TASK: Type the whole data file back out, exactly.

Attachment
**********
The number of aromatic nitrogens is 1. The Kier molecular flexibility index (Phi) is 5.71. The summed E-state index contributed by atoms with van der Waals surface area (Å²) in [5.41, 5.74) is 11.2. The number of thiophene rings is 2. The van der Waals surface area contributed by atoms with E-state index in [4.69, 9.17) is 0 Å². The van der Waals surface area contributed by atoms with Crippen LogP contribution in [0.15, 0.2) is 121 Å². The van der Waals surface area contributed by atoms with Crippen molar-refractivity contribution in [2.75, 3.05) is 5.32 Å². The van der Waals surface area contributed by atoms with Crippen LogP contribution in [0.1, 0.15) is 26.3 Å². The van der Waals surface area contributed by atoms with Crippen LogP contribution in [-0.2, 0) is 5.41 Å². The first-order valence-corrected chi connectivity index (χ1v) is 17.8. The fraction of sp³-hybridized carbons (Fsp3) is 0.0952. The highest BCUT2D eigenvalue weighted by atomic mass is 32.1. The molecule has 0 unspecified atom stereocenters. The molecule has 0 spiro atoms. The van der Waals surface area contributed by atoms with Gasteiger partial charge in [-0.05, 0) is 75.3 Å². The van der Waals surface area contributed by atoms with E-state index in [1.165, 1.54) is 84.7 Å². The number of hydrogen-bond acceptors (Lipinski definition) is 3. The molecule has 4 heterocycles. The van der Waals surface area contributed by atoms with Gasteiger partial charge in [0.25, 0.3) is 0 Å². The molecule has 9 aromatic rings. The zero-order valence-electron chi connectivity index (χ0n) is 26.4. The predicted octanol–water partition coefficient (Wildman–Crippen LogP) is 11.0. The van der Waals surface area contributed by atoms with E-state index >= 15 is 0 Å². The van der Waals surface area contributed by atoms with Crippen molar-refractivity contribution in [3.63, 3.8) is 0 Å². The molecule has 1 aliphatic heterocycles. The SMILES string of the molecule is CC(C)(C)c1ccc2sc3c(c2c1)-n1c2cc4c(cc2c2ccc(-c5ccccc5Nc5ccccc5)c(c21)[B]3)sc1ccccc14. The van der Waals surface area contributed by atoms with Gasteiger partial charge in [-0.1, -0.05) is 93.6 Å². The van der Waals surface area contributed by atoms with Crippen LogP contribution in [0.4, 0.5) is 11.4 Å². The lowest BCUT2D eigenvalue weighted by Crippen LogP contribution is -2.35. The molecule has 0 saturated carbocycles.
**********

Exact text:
The number of aromatic nitrogens is 1. The Kier molecular flexibility index (Phi) is 5.71. The summed E-state index contributed by atoms with van der Waals surface area (Å²) in [5.41, 5.74) is 11.2. The number of thiophene rings is 2. The van der Waals surface area contributed by atoms with E-state index in [4.69, 9.17) is 0 Å². The van der Waals surface area contributed by atoms with Crippen LogP contribution in [0.15, 0.2) is 121 Å². The van der Waals surface area contributed by atoms with Crippen molar-refractivity contribution in [2.75, 3.05) is 5.32 Å². The van der Waals surface area contributed by atoms with Crippen LogP contribution in [0.1, 0.15) is 26.3 Å². The van der Waals surface area contributed by atoms with Crippen LogP contribution in [-0.2, 0) is 5.41 Å². The first-order valence-corrected chi connectivity index (χ1v) is 17.8. The fraction of sp³-hybridized carbons (Fsp3) is 0.0952. The highest BCUT2D eigenvalue weighted by atomic mass is 32.1. The molecule has 0 unspecified atom stereocenters. The molecule has 0 spiro atoms. The van der Waals surface area contributed by atoms with Gasteiger partial charge in [-0.05, 0) is 75.3 Å². The van der Waals surface area contributed by atoms with E-state index in [1.165, 1.54) is 84.7 Å². The number of hydrogen-bond acceptors (Lipinski definition) is 3. The molecule has 4 heterocycles. The van der Waals surface area contributed by atoms with Gasteiger partial charge in [0.25, 0.3) is 0 Å². The molecule has 9 aromatic rings. The zero-order valence-electron chi connectivity index (χ0n) is 26.4. The predicted octanol–water partition coefficient (Wildman–Crippen LogP) is 11.0. The van der Waals surface area contributed by atoms with E-state index >= 15 is 0 Å². The van der Waals surface area contributed by atoms with Crippen molar-refractivity contribution in [3.63, 3.8) is 0 Å². The molecule has 1 aliphatic heterocycles. The SMILES string of the molecule is CC(C)(C)c1ccc2sc3c(c2c1)-n1c2cc4c(cc2c2ccc(-c5ccccc5Nc5ccccc5)c(c21)[B]3)sc1ccccc14. The van der Waals surface area contributed by atoms with Gasteiger partial charge in [-0.1, -0.05) is 93.6 Å². The van der Waals surface area contributed by atoms with Crippen LogP contribution in [0.4, 0.5) is 11.4 Å². The lowest BCUT2D eigenvalue weighted by Crippen LogP contribution is -2.35. The molecule has 0 saturated carbocycles.